innervate intermediate fibers (btw red and white)
combine fast twitch dynamics and contraction with enough aerobic capacity
specialized for excercise with endurance
Ultimate force exerted by a muscle depends on what?
Rate code: frequency of action potentials
recruitment: Number of motor units firing
size principle: smallest motor units fire first; largest fire last
slow twitch: fire first
fast-twitch: fire second
What are the receptors in muscle that monitor length and tension of muscle?
Muscle spindles and golgi tendon organs
What do muscle spindles do?
made of intrafusal fibers and sense muscle length. Important for propioception. Length of muscle correlates with angle of joints Discharge when muscle stretched
What are the types fo intrafusal fibers in muscle spindle?
Dynamic nuclear bag fibers sense change in length
Static nuclear bag and nuclear chain fibers sense static length
What afferent nerve innervates muscle spindle sense length and rate of change in length?
Ia--convey fasty dynamic response. Code velocity of stretch, very sensitive
what afferent nerve innervates muscle spindel sense static length?
II afferents. Sense static length, slow tonic response. Code duration of stretch
What type of nerve innervates gogli tendon organ?
capsule innervated by Ib affarent
Where is the golgi tendon organ located?
Located at junction of muscle fiber andtendon, in series with 14-20 extrafussal fibers. Intertwined btw collagen fiber mesh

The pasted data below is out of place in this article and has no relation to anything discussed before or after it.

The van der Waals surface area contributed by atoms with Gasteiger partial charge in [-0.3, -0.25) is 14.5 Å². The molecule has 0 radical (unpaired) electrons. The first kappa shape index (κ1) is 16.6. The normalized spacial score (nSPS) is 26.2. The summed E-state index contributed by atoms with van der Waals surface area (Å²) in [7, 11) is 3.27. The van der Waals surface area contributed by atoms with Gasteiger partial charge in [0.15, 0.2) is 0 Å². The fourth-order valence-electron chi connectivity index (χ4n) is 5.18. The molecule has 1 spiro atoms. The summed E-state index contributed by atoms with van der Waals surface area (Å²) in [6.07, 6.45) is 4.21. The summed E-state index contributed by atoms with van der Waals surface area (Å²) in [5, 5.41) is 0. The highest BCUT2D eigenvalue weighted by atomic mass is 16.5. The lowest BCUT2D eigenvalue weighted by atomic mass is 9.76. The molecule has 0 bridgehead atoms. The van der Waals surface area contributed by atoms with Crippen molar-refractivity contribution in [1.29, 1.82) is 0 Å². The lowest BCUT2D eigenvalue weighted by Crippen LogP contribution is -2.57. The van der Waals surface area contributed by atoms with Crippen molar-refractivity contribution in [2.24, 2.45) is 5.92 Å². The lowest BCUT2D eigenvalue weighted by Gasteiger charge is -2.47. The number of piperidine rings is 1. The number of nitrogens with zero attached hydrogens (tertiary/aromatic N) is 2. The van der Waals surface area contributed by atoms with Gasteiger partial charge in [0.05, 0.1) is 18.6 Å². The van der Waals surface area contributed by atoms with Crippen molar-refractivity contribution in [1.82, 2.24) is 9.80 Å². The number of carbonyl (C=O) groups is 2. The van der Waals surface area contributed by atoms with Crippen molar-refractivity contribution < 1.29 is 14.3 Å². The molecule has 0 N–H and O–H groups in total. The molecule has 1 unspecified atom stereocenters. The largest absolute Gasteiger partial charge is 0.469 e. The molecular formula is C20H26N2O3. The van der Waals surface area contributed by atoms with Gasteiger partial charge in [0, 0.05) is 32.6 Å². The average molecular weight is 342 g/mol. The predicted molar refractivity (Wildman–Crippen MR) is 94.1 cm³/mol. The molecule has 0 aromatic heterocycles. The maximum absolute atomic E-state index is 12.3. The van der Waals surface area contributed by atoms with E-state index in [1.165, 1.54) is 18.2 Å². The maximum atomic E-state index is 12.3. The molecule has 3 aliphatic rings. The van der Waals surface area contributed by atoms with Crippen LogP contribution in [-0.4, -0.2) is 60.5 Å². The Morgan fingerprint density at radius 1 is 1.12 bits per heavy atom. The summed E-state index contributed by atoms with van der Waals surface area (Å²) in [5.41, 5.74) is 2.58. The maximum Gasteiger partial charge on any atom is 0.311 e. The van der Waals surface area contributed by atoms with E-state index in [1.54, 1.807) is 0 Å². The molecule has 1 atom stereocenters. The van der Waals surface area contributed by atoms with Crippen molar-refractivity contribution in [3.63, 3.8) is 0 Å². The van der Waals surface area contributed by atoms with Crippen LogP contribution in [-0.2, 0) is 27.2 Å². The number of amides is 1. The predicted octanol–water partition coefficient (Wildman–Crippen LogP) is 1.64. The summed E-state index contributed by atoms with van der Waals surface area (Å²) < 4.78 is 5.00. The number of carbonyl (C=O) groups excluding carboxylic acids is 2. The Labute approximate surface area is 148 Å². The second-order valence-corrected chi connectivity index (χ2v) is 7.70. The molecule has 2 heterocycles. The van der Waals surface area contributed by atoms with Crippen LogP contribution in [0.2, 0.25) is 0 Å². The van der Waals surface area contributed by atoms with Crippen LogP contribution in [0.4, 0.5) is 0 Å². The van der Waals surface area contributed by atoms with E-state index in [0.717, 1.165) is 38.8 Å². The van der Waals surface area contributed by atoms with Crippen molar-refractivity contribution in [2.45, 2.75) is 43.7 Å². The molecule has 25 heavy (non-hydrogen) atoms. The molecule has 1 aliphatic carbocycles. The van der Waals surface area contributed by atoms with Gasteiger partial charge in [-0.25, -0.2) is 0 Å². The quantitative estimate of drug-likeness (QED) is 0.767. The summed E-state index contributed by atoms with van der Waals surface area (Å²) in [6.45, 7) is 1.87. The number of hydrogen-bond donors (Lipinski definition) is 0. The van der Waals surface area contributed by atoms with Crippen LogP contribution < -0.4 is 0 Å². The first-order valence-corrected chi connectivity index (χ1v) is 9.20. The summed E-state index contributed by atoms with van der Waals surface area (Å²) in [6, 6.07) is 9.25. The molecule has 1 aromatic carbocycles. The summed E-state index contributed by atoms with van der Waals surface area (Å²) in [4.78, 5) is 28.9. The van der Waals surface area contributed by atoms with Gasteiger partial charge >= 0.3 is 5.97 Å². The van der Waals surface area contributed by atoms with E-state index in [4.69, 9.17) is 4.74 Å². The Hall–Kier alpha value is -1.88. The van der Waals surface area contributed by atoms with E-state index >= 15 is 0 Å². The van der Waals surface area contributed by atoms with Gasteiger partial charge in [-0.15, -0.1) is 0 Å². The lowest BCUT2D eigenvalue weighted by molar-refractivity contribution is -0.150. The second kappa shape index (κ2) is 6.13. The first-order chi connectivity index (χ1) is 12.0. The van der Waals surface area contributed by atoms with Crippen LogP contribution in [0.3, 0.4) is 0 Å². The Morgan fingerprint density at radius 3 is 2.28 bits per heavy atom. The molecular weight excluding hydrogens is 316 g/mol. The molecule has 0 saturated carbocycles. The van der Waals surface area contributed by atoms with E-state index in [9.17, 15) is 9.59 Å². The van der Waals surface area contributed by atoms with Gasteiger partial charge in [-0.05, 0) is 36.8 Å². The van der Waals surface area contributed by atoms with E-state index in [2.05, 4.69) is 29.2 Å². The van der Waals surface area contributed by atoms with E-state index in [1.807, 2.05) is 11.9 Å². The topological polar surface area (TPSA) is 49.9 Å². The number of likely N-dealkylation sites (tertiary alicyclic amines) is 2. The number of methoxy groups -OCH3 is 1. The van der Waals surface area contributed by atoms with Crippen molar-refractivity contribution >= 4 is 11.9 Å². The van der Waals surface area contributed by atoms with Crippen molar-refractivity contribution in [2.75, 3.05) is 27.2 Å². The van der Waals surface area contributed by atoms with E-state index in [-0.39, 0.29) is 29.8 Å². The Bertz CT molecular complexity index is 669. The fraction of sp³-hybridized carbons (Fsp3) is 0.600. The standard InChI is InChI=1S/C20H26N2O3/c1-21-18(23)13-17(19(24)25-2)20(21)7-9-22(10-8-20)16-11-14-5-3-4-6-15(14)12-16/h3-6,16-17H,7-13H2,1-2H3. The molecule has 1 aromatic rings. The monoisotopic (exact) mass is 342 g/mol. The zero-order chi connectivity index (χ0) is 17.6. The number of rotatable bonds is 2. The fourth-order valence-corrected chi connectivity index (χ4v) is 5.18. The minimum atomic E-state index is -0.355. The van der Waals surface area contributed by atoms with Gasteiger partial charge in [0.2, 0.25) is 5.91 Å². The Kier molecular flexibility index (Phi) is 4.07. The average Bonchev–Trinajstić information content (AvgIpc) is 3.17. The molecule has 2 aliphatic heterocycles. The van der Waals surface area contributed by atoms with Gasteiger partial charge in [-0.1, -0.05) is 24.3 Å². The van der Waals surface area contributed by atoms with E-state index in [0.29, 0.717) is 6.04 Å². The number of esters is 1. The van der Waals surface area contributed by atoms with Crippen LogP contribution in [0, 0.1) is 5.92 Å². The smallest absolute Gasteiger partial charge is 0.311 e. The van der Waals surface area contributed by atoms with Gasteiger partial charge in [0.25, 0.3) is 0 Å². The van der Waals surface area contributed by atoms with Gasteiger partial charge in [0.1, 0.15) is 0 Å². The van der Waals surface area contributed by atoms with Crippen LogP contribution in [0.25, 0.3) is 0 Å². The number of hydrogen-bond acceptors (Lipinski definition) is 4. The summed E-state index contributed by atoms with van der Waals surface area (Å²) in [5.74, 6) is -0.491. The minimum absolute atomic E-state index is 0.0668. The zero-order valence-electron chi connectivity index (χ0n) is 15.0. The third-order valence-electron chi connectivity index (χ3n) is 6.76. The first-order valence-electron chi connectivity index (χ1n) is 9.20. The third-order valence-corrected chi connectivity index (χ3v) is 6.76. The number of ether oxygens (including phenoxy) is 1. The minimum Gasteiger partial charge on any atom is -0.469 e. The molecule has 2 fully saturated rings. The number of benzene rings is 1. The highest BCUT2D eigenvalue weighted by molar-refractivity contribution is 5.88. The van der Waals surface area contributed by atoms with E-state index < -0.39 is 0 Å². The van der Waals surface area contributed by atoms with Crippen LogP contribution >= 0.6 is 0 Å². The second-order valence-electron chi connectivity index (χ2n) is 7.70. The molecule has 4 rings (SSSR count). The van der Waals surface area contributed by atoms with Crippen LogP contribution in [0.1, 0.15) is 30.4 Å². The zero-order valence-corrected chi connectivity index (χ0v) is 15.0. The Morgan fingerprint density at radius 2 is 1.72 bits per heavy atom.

When does Ib afferent nerve discharge?
Innervates golgi tendon and discharges when musccle contracts; precisesly measures force
What is the purpose of golgi tendon reflexes?
protects muscle from too much tendon, and gives procise control of musccle force.
What type of motor neuron innervates muscle spindles?
gamma motor neuron. In comparison to alpha motor nerutons of extrafusal fibers
What is gamma alpha motor coactivation?
During voluntary movment alpha and gamma motor neurons causespindles to shorten keeping them sensitive at al length
What is the stretch reflex?
monosynaptic excitatory reflex
"deep tendon reflex"
strike tendon cause muscle contracts very fast
What is teh mechanism of action of stretch reflex?
muscle lenthened, spindles excited Ia afferent excited. Excites alpha motor neurons to contract. Monosynaptic contraction
disynaptic inhibits antagonist muscle
What are the clinical causes of decreased or absent deep tendon reflex?
indicates problem with component of reflex arc
disease of muscles, neuromusc junction, sensory neurons, lower motor neurons
What are the clincial cause of hyperreflexia?
upper motor neuron lesion
loss of descending inhibitory control
What are the purpose of monosynaptic reflexes?
maintain appropiate amnt of tension
muscle tone balance
smoothe out movement
What si teh crossed-extension reflex?
Withdrawal from painful stimulus
Mechanism of action of crossed-extension reflex?
Adelta nociceptor activated causes excited ipsilateral flexor inhibit ipsilateral extensor
interneurons cross and excite contralateral extensor
What is the golgi tendon reflex?
muslce contracts and puts tension on golgi tendon organ
activates Ib afferent and Ib inhib internueron